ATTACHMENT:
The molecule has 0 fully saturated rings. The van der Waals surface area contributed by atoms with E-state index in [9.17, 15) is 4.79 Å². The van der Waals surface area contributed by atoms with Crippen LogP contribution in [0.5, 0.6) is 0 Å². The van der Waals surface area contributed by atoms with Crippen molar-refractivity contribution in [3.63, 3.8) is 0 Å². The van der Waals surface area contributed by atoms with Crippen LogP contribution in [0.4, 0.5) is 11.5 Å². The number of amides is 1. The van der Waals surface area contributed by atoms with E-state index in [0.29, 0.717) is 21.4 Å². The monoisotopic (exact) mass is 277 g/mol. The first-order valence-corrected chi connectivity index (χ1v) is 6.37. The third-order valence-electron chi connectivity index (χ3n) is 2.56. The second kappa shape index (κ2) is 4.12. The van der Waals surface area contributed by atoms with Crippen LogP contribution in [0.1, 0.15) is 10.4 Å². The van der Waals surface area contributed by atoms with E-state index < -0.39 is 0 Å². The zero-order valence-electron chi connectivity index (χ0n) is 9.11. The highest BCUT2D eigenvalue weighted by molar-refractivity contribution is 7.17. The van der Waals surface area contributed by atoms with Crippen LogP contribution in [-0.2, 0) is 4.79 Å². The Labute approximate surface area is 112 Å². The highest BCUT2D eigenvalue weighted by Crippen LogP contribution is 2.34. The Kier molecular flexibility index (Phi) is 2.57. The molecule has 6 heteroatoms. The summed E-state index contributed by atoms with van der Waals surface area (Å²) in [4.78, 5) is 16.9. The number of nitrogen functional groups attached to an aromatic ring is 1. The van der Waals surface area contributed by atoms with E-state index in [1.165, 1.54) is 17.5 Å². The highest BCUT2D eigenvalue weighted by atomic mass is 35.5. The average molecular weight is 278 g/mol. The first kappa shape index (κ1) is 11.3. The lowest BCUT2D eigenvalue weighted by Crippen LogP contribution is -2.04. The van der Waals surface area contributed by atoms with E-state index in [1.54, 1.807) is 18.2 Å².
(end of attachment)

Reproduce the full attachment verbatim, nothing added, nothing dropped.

The molecule has 0 fully saturated rings. The van der Waals surface area contributed by atoms with E-state index in [9.17, 15) is 4.79 Å². The van der Waals surface area contributed by atoms with Crippen LogP contribution in [0.5, 0.6) is 0 Å². The van der Waals surface area contributed by atoms with Crippen molar-refractivity contribution in [3.63, 3.8) is 0 Å². The van der Waals surface area contributed by atoms with Crippen LogP contribution in [0.4, 0.5) is 11.5 Å². The number of amides is 1. The van der Waals surface area contributed by atoms with E-state index in [0.29, 0.717) is 21.4 Å². The monoisotopic (exact) mass is 277 g/mol. The first-order valence-corrected chi connectivity index (χ1v) is 6.37. The third-order valence-electron chi connectivity index (χ3n) is 2.56. The second kappa shape index (κ2) is 4.12. The van der Waals surface area contributed by atoms with Crippen LogP contribution in [0.1, 0.15) is 10.4 Å². The van der Waals surface area contributed by atoms with E-state index < -0.39 is 0 Å². The zero-order valence-electron chi connectivity index (χ0n) is 9.11. The highest BCUT2D eigenvalue weighted by molar-refractivity contribution is 7.17. The van der Waals surface area contributed by atoms with Crippen LogP contribution in [-0.2, 0) is 4.79 Å². The Labute approximate surface area is 112 Å². The highest BCUT2D eigenvalue weighted by Crippen LogP contribution is 2.34. The Kier molecular flexibility index (Phi) is 2.57. The molecule has 6 heteroatoms. The summed E-state index contributed by atoms with van der Waals surface area (Å²) in [4.78, 5) is 16.9. The number of nitrogen functional groups attached to an aromatic ring is 1. The van der Waals surface area contributed by atoms with E-state index in [1.165, 1.54) is 17.5 Å². The highest BCUT2D eigenvalue weighted by atomic mass is 35.5. The average molecular weight is 278 g/mol. The first kappa shape index (κ1) is 11.3. The lowest BCUT2D eigenvalue weighted by Crippen LogP contribution is -2.04. The van der Waals surface area contributed by atoms with E-state index in [1.54, 1.807) is 18.2 Å².